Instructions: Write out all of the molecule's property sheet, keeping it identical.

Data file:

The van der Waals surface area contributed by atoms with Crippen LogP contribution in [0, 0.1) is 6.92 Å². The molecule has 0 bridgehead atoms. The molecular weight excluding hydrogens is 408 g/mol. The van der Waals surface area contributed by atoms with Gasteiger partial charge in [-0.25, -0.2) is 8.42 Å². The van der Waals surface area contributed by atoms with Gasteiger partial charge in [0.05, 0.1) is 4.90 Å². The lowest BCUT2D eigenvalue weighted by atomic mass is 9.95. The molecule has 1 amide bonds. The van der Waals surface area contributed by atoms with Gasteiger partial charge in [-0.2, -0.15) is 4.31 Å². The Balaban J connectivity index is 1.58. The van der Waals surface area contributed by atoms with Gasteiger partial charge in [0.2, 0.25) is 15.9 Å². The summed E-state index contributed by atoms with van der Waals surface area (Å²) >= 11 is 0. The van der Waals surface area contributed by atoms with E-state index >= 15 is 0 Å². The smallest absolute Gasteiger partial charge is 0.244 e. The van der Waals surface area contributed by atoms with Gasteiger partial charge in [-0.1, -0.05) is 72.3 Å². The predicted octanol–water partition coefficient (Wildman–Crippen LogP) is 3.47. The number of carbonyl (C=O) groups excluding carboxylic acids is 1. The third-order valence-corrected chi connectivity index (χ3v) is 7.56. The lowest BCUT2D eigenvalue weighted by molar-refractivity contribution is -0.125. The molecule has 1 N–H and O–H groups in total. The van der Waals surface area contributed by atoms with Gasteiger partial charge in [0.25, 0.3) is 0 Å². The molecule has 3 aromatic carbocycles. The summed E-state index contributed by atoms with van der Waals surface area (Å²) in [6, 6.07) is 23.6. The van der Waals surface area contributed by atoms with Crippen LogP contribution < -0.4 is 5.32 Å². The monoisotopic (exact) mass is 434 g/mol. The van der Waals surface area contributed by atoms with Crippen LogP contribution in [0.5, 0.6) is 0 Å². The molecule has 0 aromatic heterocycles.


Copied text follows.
The van der Waals surface area contributed by atoms with Crippen LogP contribution in [0, 0.1) is 6.92 Å². The molecule has 0 bridgehead atoms. The molecular weight excluding hydrogens is 408 g/mol. The van der Waals surface area contributed by atoms with Gasteiger partial charge in [-0.25, -0.2) is 8.42 Å². The van der Waals surface area contributed by atoms with Gasteiger partial charge in [0.05, 0.1) is 4.90 Å². The lowest BCUT2D eigenvalue weighted by atomic mass is 9.95. The molecule has 1 amide bonds. The van der Waals surface area contributed by atoms with Gasteiger partial charge in [-0.2, -0.15) is 4.31 Å². The Balaban J connectivity index is 1.58. The van der Waals surface area contributed by atoms with Gasteiger partial charge in [0.2, 0.25) is 15.9 Å². The summed E-state index contributed by atoms with van der Waals surface area (Å²) >= 11 is 0. The van der Waals surface area contributed by atoms with E-state index >= 15 is 0 Å². The smallest absolute Gasteiger partial charge is 0.244 e. The van der Waals surface area contributed by atoms with Gasteiger partial charge in [-0.1, -0.05) is 72.3 Å². The predicted octanol–water partition coefficient (Wildman–Crippen LogP) is 3.47. The number of carbonyl (C=O) groups excluding carboxylic acids is 1. The third-order valence-corrected chi connectivity index (χ3v) is 7.56. The lowest BCUT2D eigenvalue weighted by molar-refractivity contribution is -0.125. The molecule has 1 N–H and O–H groups in total. The van der Waals surface area contributed by atoms with Gasteiger partial charge in [0.25, 0.3) is 0 Å². The molecule has 3 aromatic carbocycles. The summed E-state index contributed by atoms with van der Waals surface area (Å²) in [6, 6.07) is 23.6. The van der Waals surface area contributed by atoms with Crippen LogP contribution < -0.4 is 5.32 Å². The monoisotopic (exact) mass is 434 g/mol. The van der Waals surface area contributed by atoms with Crippen LogP contribution in [0.5, 0.6) is 0 Å². The molecule has 0 aromatic heterocycles.